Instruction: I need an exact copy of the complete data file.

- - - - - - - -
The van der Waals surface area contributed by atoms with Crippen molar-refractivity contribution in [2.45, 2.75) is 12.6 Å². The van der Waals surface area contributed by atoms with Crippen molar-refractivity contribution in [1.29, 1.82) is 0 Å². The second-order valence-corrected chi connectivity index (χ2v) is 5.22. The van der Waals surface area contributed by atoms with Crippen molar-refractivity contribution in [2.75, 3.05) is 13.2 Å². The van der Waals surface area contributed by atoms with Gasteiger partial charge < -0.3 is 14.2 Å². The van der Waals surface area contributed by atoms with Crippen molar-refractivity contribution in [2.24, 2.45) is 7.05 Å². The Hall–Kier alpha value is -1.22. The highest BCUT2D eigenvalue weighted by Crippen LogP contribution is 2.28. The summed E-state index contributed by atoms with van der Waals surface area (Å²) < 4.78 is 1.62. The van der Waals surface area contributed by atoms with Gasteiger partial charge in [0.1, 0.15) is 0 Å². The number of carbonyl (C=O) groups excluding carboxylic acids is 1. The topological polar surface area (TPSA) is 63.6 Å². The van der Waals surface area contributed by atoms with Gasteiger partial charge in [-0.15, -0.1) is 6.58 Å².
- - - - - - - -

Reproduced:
The van der Waals surface area contributed by atoms with Crippen molar-refractivity contribution in [2.45, 2.75) is 12.6 Å². The van der Waals surface area contributed by atoms with Crippen molar-refractivity contribution in [1.29, 1.82) is 0 Å². The second-order valence-corrected chi connectivity index (χ2v) is 5.22. The van der Waals surface area contributed by atoms with Crippen molar-refractivity contribution in [2.75, 3.05) is 13.2 Å². The van der Waals surface area contributed by atoms with Gasteiger partial charge < -0.3 is 14.2 Å². The van der Waals surface area contributed by atoms with Crippen molar-refractivity contribution in [2.24, 2.45) is 7.05 Å². The Hall–Kier alpha value is -1.22. The highest BCUT2D eigenvalue weighted by Crippen LogP contribution is 2.28. The summed E-state index contributed by atoms with van der Waals surface area (Å²) < 4.78 is 1.62. The van der Waals surface area contributed by atoms with Gasteiger partial charge in [0.1, 0.15) is 0 Å². The number of carbonyl (C=O) groups excluding carboxylic acids is 1. The topological polar surface area (TPSA) is 63.6 Å². The van der Waals surface area contributed by atoms with Gasteiger partial charge in [-0.15, -0.1) is 6.58 Å².